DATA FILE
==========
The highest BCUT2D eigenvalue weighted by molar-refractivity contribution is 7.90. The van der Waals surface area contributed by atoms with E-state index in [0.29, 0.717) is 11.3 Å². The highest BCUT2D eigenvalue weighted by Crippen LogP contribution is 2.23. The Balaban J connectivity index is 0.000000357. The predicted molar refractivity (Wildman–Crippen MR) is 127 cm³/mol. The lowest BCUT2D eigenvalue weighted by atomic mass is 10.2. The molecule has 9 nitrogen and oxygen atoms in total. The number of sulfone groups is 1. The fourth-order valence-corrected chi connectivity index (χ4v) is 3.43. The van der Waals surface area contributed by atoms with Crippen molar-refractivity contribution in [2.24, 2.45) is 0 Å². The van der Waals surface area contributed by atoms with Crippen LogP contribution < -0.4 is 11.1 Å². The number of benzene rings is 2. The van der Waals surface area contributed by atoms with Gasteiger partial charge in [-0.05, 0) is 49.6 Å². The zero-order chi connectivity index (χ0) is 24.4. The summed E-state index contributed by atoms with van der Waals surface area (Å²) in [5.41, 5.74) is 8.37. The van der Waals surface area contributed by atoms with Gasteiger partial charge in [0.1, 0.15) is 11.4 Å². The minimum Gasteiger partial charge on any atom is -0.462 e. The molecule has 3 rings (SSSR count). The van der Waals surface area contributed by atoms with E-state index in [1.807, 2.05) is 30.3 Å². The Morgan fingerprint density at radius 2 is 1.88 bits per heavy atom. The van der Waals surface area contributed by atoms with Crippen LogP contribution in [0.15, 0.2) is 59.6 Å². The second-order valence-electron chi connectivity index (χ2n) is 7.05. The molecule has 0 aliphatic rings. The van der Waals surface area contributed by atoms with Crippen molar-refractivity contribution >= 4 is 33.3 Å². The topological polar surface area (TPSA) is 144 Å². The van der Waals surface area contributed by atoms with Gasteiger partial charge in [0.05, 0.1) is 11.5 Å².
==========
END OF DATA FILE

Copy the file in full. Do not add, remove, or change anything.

The highest BCUT2D eigenvalue weighted by molar-refractivity contribution is 7.90. The van der Waals surface area contributed by atoms with E-state index in [0.29, 0.717) is 11.3 Å². The highest BCUT2D eigenvalue weighted by Crippen LogP contribution is 2.23. The Balaban J connectivity index is 0.000000357. The predicted molar refractivity (Wildman–Crippen MR) is 127 cm³/mol. The lowest BCUT2D eigenvalue weighted by atomic mass is 10.2. The molecule has 9 nitrogen and oxygen atoms in total. The number of sulfone groups is 1. The fourth-order valence-corrected chi connectivity index (χ4v) is 3.43. The van der Waals surface area contributed by atoms with Crippen molar-refractivity contribution in [2.24, 2.45) is 0 Å². The van der Waals surface area contributed by atoms with Crippen LogP contribution < -0.4 is 11.1 Å². The number of benzene rings is 2. The van der Waals surface area contributed by atoms with Gasteiger partial charge in [-0.05, 0) is 49.6 Å². The zero-order chi connectivity index (χ0) is 24.4. The summed E-state index contributed by atoms with van der Waals surface area (Å²) in [5.41, 5.74) is 8.37. The van der Waals surface area contributed by atoms with Gasteiger partial charge in [0.1, 0.15) is 11.4 Å². The minimum Gasteiger partial charge on any atom is -0.462 e. The molecule has 3 rings (SSSR count). The van der Waals surface area contributed by atoms with E-state index in [1.807, 2.05) is 30.3 Å². The Morgan fingerprint density at radius 2 is 1.88 bits per heavy atom. The van der Waals surface area contributed by atoms with Crippen LogP contribution in [0.15, 0.2) is 59.6 Å². The second-order valence-electron chi connectivity index (χ2n) is 7.05. The molecule has 0 aliphatic rings. The van der Waals surface area contributed by atoms with Crippen molar-refractivity contribution >= 4 is 33.3 Å². The topological polar surface area (TPSA) is 144 Å². The van der Waals surface area contributed by atoms with Gasteiger partial charge in [0.05, 0.1) is 11.5 Å².